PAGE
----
Though unemployment is nearly 6%, according to recent data from the Bureau of Labor Statistics, businesses across the state continue to report that they’re struggling to hire new staff.
Labor isn’t the only thing in short supply: Oregon companies are also experiencing materials shortages, leading to higher operating costs — and higher prices passed on to consumers.
Wooden pallets, for example, are essential for transporting products in bulk, but have spiked in price during the COVID-19 pandemic. Pre-pandemic, new pallets ran $9–$13 each. In May the same pallets sold for $24–$35, according to Jobhan Randhawa, operations manager for A-1 Pallets, a Washington company with a facility in Portland.
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Tom Potiowsky, senior advisor at the Northwest Economic Research Center, explains what he sees as the driving cause of Oregon’s labor and supply gap, and how the issue will (and won’t) be resolved.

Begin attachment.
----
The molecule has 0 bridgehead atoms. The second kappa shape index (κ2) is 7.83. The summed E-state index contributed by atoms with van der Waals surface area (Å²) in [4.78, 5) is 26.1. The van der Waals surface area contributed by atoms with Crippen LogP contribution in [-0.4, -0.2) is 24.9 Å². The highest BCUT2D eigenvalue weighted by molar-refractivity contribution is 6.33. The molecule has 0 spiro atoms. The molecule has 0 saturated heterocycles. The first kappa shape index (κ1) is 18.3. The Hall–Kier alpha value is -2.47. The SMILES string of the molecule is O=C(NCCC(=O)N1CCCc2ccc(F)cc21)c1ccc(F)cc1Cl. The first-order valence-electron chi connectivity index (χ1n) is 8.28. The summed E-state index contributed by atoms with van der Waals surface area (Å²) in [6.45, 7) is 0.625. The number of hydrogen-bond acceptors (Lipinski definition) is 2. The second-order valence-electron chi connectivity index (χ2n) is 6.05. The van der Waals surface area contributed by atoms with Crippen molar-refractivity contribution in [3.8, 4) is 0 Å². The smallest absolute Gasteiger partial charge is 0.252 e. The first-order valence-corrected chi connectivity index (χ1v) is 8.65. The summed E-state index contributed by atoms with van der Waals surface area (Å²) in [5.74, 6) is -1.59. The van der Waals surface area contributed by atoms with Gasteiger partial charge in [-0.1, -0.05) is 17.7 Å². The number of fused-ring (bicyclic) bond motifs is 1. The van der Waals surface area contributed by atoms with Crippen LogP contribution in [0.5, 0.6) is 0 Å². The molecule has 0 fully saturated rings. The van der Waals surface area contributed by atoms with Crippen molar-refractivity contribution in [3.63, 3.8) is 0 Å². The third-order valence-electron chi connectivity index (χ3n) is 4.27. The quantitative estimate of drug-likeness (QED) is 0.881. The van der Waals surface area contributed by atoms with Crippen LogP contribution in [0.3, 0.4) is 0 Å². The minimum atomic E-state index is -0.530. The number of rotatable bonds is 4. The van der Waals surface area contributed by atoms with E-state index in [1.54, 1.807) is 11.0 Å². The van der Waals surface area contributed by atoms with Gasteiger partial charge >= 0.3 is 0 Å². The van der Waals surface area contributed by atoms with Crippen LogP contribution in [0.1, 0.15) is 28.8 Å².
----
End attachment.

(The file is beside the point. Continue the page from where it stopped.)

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Answers have been edited for length and clarity.
What factor, or factors, do you see as contributing to Oregon’s labor shortage?
Normally when you have an unemployment rate of 6% it isn’t difficult to find people to hire. There are three reasons for the shortage, I think, and they are all interconnected.
One is the federal support for unemployment benefits. They dropped the requirement that you had to be looking for work, so you can get unemployment benefits without showing there was a job available to you. But states have begun to let that go.
The second problem is child care. Children were out of school, daycare was difficult to find and women were mostly in charge of taking care of the children. The only choice was to stay home.
Third is COVID-19 fear: “I don’t want to go to a place where there are lots of people working.”